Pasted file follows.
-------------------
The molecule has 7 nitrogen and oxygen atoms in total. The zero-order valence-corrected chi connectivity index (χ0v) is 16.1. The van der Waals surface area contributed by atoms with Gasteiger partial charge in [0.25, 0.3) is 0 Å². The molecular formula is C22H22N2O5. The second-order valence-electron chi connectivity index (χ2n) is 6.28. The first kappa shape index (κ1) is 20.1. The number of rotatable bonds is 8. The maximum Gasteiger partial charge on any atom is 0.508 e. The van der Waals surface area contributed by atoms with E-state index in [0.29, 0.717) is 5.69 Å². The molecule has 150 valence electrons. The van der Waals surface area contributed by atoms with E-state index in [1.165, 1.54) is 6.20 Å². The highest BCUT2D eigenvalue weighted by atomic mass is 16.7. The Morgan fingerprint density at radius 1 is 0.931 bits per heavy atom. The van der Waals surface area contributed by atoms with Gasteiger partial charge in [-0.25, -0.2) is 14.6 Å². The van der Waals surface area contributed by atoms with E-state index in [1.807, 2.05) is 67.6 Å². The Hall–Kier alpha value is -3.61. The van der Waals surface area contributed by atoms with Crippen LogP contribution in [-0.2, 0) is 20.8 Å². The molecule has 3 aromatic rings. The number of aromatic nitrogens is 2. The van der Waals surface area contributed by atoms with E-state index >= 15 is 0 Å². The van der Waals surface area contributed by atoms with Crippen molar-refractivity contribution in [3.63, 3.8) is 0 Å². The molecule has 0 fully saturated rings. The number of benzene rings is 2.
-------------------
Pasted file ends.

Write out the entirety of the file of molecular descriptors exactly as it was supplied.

The molecule has 7 nitrogen and oxygen atoms in total. The zero-order valence-corrected chi connectivity index (χ0v) is 16.1. The van der Waals surface area contributed by atoms with Gasteiger partial charge in [0.25, 0.3) is 0 Å². The molecular formula is C22H22N2O5. The second-order valence-electron chi connectivity index (χ2n) is 6.28. The first kappa shape index (κ1) is 20.1. The number of rotatable bonds is 8. The maximum Gasteiger partial charge on any atom is 0.508 e. The van der Waals surface area contributed by atoms with E-state index in [0.29, 0.717) is 5.69 Å². The molecule has 150 valence electrons. The van der Waals surface area contributed by atoms with E-state index in [1.165, 1.54) is 6.20 Å². The highest BCUT2D eigenvalue weighted by atomic mass is 16.7. The Morgan fingerprint density at radius 1 is 0.931 bits per heavy atom. The van der Waals surface area contributed by atoms with Gasteiger partial charge in [-0.25, -0.2) is 14.6 Å². The van der Waals surface area contributed by atoms with E-state index in [1.807, 2.05) is 67.6 Å². The Hall–Kier alpha value is -3.61. The van der Waals surface area contributed by atoms with Crippen LogP contribution in [-0.2, 0) is 20.8 Å². The molecule has 3 aromatic rings. The number of aromatic nitrogens is 2. The van der Waals surface area contributed by atoms with E-state index >= 15 is 0 Å². The van der Waals surface area contributed by atoms with Crippen molar-refractivity contribution in [3.63, 3.8) is 0 Å². The molecule has 0 fully saturated rings. The number of benzene rings is 2.